Viewed   74 times

For example if I type in the URL:

Then on the server there is no part: #MOREURL

Is possible to send or get these part to the server without jQuery AJAX?.



No, it is available to the browser only, so you have to deal it with Javascript. The server can not read it.

Basically the hash component of the page URL (the part following the # sign) is processed by the browser only - the browser never passes it to the server. This sadly is part of the HTML standard and is the same whether or not you are using IE or any other browser (and for that matter PHP or any other server side technology).

Here's what Wikipedia says about it:

The fragment identifier functions differently than the rest of the URI: namely, its processing is exclusively client-side with no participation from the server. When an agent (such as a Web browser) requests a resource from a Web server, the agent sends the URI to the server, but does not send the fragment. Instead, the agent waits for the server to send the resource, and then the agent processes the resource according to the fragment value. In the most common case, the agent scrolls a Web page down to the anchor element which has an attribute string equal to the fragment value. Other client behaviors are possible

Wednesday, September 28, 2022

Check out: jQuery BBQ

jQuery BBQ is designed for parsing things from the url (query string or fragment), and goes a bit farther to simplify fragment-based history. This is the jQuery plugin Yarin was looking for before he put together a pure js solution. Specifically, the deparam.fragment() function does the job. Have a look!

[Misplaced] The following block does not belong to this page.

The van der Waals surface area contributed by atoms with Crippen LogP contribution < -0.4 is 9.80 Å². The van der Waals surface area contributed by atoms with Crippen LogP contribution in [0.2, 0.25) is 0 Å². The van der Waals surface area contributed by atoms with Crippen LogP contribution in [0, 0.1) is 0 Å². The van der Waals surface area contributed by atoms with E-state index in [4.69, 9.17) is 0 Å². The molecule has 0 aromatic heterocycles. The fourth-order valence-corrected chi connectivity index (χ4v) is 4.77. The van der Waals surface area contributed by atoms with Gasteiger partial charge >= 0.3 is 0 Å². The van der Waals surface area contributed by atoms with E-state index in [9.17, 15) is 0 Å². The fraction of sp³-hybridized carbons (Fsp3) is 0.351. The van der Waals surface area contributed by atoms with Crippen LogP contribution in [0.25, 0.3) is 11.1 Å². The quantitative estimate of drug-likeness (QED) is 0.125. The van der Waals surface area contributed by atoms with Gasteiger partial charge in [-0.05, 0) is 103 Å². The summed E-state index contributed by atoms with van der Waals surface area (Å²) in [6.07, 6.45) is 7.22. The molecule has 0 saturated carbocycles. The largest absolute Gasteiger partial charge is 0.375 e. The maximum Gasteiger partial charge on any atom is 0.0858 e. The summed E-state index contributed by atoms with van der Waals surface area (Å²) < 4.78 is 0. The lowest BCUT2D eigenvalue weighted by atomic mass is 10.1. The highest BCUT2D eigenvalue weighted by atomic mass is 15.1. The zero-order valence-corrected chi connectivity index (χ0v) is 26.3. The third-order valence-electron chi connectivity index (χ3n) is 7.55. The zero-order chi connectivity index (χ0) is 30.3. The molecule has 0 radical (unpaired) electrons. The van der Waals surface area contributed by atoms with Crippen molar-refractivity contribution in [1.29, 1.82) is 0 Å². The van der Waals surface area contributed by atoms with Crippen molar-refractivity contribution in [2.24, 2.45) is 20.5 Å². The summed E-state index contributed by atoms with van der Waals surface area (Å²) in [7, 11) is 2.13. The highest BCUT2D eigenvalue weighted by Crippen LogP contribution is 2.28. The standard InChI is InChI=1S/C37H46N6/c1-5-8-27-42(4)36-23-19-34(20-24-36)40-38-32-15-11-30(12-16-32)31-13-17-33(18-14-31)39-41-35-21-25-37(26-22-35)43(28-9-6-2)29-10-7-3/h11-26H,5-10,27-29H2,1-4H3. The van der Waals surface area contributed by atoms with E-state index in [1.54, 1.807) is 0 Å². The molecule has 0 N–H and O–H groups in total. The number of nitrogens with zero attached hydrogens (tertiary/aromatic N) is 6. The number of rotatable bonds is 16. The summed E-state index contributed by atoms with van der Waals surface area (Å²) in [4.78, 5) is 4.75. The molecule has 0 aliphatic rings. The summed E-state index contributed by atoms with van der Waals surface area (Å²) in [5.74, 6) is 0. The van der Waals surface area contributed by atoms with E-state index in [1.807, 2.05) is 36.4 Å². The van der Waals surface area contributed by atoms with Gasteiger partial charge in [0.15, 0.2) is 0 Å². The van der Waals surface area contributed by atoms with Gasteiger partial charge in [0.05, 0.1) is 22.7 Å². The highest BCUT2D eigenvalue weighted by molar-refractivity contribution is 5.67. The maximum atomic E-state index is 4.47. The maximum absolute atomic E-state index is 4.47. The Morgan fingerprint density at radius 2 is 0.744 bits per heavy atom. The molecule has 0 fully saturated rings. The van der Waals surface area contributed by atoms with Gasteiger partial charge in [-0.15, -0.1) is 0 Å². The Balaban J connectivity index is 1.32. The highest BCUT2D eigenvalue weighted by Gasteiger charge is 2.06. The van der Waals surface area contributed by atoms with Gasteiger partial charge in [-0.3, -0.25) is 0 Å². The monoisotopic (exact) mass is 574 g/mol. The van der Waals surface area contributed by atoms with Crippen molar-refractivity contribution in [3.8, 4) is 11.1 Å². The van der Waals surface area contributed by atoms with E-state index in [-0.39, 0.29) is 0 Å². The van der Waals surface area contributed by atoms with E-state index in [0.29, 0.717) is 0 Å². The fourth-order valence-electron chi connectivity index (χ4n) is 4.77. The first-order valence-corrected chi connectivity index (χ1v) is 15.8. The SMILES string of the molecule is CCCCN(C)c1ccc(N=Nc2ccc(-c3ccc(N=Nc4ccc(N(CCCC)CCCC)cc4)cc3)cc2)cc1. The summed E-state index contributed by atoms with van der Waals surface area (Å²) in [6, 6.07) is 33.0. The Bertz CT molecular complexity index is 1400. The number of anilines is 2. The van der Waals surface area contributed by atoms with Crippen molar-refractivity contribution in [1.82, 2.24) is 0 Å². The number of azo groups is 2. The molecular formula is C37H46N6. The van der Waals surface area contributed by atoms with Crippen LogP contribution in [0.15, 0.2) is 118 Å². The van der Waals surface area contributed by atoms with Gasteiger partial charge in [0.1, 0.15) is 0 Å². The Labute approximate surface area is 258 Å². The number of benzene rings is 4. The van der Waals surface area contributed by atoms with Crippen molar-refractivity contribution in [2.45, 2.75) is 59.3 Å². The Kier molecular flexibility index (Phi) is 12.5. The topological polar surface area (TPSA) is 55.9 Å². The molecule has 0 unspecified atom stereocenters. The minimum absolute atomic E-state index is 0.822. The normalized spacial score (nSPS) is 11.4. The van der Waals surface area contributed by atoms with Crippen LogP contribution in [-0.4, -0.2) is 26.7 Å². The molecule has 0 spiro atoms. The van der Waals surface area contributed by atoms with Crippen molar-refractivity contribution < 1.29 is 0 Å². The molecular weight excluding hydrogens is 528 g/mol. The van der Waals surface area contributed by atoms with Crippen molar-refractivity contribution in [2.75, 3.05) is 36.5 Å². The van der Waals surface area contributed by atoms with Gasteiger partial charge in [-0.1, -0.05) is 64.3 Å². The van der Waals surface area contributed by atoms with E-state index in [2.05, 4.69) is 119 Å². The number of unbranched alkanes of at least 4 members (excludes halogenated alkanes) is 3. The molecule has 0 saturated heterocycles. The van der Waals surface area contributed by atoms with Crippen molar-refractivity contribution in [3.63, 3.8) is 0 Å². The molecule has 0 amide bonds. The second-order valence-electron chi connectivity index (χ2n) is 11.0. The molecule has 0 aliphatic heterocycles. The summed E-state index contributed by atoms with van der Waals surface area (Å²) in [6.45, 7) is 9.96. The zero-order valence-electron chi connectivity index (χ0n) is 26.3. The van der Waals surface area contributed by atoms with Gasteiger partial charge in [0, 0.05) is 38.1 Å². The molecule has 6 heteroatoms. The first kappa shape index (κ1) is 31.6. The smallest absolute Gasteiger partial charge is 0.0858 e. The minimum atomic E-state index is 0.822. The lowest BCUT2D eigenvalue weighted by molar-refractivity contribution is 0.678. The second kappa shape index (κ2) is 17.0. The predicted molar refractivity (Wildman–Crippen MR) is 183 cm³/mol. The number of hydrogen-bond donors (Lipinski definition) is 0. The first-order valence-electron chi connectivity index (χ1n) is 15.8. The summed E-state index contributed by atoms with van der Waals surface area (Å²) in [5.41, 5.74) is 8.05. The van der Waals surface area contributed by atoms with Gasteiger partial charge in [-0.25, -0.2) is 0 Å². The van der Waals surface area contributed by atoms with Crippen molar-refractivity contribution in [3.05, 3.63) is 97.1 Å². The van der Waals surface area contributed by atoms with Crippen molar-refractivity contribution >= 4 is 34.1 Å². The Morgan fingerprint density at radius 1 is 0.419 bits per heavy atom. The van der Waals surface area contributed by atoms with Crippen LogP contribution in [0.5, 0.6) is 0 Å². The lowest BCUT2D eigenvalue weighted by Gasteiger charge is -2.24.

(The support site I'm working on uses an asynchronous search, and because BBQ makes it trivial to tuck entire objects into the fragment I use it to 'persist' my search parameters. This gives my users history states for their searches, and also allows them to bookmark useful searches. Best of all, when QA finds a search defect they can link straight to the problematic results!)

Saturday, December 3, 2022

The answer to this question is similar to the answers for /questions/774136. Basically, according to the standard @ (see Section 2.4.1) it says: ""Note that the fragment identifier is not considered part of the URL." As "stephbu" pointed out, "the anchor tag is never sent as part of the HTTP request by any browser, it is only interpreted locally within the browser".

Sunday, September 25, 2022

HashMap uses writeObject and readObject to implement custom serialization rather than just letting its field be serialized normally. It writes the number of buckets, the total size and each of the entries to the stream and rebuilds itself from those fields when deserialized. As tzaman says, the table itself is unnecessary in the serial form, so it's not serialized to save space.

You can read more about those methods and some other methods of doing custom serialization (writeReplace and readResolve) in the Serializable javadoc.

Wednesday, October 26, 2022

Some online articles says, that there is no standard for querystring and hash in URL

Either they are wrong or you are misinterpreting them.

The query string must appear before the fragment identifier (which you call the hash).

The specification shows the format of a URI:

URI         = scheme ":" hier-part [ "?" query ] [ "#" fragment ]

It clearly shows the fragment appearing after the query.

if hash follows querystring, it can become a value to some querystring data

It can't. The # is a special character that indicates the start of the fragment. To include one in query string data it needs to be escaped as %23.

Tuesday, December 20, 2022
Only authorized users can answer the search term. Please sign in first, or register a free account.
Not the answer you're looking for? Browse other questions tagged :